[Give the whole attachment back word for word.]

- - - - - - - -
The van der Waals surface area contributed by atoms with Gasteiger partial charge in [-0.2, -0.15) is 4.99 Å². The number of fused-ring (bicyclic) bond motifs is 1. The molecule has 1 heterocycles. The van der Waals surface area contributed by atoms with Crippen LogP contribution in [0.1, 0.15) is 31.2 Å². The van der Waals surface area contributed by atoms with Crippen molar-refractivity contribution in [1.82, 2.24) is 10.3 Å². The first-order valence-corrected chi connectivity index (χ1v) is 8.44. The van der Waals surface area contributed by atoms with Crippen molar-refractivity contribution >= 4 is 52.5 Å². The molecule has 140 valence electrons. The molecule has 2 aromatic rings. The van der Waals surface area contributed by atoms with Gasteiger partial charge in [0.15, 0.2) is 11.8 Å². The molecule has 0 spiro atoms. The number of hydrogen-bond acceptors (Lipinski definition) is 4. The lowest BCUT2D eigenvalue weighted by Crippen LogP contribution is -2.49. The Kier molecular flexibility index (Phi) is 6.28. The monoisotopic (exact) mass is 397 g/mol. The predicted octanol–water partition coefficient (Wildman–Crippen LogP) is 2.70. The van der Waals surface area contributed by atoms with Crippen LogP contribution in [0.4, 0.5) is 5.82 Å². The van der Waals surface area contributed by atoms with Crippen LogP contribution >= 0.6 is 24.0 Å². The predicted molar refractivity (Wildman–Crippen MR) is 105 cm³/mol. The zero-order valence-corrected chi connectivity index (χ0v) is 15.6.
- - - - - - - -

The van der Waals surface area contributed by atoms with Gasteiger partial charge in [-0.2, -0.15) is 4.99 Å². The number of fused-ring (bicyclic) bond motifs is 1. The molecule has 1 heterocycles. The van der Waals surface area contributed by atoms with Crippen LogP contribution in [0.1, 0.15) is 31.2 Å². The van der Waals surface area contributed by atoms with Crippen molar-refractivity contribution in [1.82, 2.24) is 10.3 Å². The first-order valence-corrected chi connectivity index (χ1v) is 8.44. The van der Waals surface area contributed by atoms with Crippen molar-refractivity contribution >= 4 is 52.5 Å². The molecule has 140 valence electrons. The molecule has 2 aromatic rings. The van der Waals surface area contributed by atoms with Gasteiger partial charge in [0.15, 0.2) is 11.8 Å². The molecule has 0 spiro atoms. The number of hydrogen-bond acceptors (Lipinski definition) is 4. The lowest BCUT2D eigenvalue weighted by Crippen LogP contribution is -2.49. The Kier molecular flexibility index (Phi) is 6.28. The monoisotopic (exact) mass is 397 g/mol. The predicted octanol–water partition coefficient (Wildman–Crippen LogP) is 2.70. The van der Waals surface area contributed by atoms with Crippen LogP contribution in [0.4, 0.5) is 5.82 Å². The van der Waals surface area contributed by atoms with Crippen LogP contribution >= 0.6 is 24.0 Å². The predicted molar refractivity (Wildman–Crippen MR) is 105 cm³/mol. The zero-order valence-corrected chi connectivity index (χ0v) is 15.6.